From: Ontario Real Estate Association (OREA) Realtor Edge News, January 2009
The world economy is going down the drain because of some repossessed, boarded up, unsellable homes in Cleveland.
If you believe a lot of what you hear and read in the financial media that's what you'd think, according Jeff Rubin, Chief Economist, Chief Strategist and Managing Director CIBC World Markets, speaking at the Real Estate Forum in Toronto in December.
"We all understand how those mortgages were securitized" said Rubin, "and we all understand that when people send in the keys instead of a mortgage cheque those (mortgage-backed securities) couldn't make the coupon payments that they said they were going to make. The value of those instruments fell. There were massive write offs in the financial sector. That is very clear.... But how does that bring down a 60 or 70 trillion dollar world economy is a whole other story."
Rubin blames the global recession on the skyrocketing oil prices earlier in the year.
"Four of the last five recessions were caused by huge increases in oil prices," said Rubin, precipitated in 1973 by the War in the Middle East, in 1979 by the Iranian Revolution, in 1991 by the first Iraqi War and today.
"In fact the 1998 Asian Meltdown is the only real global recession that didn't have oil's fingerprint all over it."
First the good news
Rubin says the real oil story out there is supply destruction. Even before prices collapsed, oil supply had not grown from 2005 to 2008, he said.
"We may have a one- or two- or three-quarter decline in oil demand but in any economic recovery what we are really going to see is the supply destruction and that's why I think oil prices are going to come back rapidly with any pick up in economic activity. We are looking to oil prices going back to $100 per barrel range within 12 months."
And rising oil prices, says Rubin, is a good news story for Canada in the long run.
Now the bad news
Rubin expects the US housing crisis to moderate with housing prices there to stabilize by the end of the first quarter of 2009.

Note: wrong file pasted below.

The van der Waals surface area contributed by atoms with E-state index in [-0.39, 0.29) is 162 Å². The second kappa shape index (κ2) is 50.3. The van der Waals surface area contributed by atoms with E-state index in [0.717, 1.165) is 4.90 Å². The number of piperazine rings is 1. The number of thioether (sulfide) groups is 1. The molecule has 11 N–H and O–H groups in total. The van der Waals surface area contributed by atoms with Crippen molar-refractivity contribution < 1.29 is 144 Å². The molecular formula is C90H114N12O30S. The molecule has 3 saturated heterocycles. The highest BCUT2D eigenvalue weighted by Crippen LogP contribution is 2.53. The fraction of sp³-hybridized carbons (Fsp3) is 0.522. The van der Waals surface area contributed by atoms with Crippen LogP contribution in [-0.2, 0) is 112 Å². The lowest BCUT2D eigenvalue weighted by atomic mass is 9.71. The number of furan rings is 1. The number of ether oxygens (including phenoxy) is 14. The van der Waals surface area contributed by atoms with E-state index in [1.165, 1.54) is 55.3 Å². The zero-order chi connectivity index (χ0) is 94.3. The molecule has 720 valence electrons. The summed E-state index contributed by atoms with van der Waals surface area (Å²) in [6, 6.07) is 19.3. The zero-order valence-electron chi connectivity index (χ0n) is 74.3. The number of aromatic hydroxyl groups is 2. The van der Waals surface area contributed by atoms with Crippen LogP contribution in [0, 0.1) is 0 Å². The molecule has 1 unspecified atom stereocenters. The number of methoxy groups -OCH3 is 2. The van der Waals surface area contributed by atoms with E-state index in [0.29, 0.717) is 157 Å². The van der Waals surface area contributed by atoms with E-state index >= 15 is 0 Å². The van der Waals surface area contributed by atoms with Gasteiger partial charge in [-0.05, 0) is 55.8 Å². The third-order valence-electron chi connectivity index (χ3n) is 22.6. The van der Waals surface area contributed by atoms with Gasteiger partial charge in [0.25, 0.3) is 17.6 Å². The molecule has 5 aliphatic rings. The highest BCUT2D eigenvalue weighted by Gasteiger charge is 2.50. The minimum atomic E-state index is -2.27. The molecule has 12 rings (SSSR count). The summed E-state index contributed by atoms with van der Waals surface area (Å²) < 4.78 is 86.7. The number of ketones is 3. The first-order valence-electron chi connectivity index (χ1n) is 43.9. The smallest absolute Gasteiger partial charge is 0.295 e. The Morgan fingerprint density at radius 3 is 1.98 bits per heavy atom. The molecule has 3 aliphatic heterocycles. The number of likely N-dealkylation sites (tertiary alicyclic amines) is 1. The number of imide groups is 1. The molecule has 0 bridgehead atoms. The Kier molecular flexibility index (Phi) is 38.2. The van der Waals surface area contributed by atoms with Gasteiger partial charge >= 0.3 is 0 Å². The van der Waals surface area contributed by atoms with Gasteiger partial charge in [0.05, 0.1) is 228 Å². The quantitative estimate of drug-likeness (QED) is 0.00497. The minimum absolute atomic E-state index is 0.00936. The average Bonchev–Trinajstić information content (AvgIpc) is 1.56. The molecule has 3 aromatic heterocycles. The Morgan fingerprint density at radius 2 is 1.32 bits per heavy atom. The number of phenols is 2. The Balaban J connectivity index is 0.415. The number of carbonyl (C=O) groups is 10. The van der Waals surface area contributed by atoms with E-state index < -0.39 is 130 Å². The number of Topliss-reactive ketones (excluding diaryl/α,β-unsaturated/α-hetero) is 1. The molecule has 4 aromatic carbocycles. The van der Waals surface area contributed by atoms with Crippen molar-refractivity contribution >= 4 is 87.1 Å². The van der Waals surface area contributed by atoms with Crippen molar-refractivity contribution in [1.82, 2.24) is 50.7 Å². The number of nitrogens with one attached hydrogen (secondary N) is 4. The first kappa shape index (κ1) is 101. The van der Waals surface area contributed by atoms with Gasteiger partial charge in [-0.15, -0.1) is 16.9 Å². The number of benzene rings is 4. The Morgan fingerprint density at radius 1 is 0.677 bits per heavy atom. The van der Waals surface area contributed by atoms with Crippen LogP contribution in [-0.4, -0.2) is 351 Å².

Where the US economy will have to deal with recession in 2009 is in vehicle sales, which will fall to 1982 sales levels, he predicts. Ninety per cent of all automobile sales have been financed and that financing has become increasingly problematic.
"The problem facing GM, Chrysler, Ford isn't so much whether they are competitive with Honda or Toyota; the more fundamental problem is that the industry can build 15 to 20 million vehicle units a year in a market that will only be buying eight to 10 million units. And that is not a cyclical change. That is going to be a secular change, and one that is going to leave a huge imprint on the North American economy - on both sides of the border."
The economic stimulus
Future taxpayers, says Rubin, will wish that we bit the bullet for two to three quarters, instead of "mortgaging their futures." Rubin believes that Washington's plan to stimulate the economy with an injection of hundreds of billions of dollars is an over-reaction, but added:
"Up here in Canada, that kind of response provides a unique opportunity for us to be freeloaders, because you cannot stimulate the US economy to that extent without that stimulus leaking into Canada," particularly if that stimulus is going to be directed to integrated industries, like for example the auto industry, he said.
"If we were smart we would do nothing and let Washington do all the heavy lifting, and let US taxpayers pay for the stimulus in the future."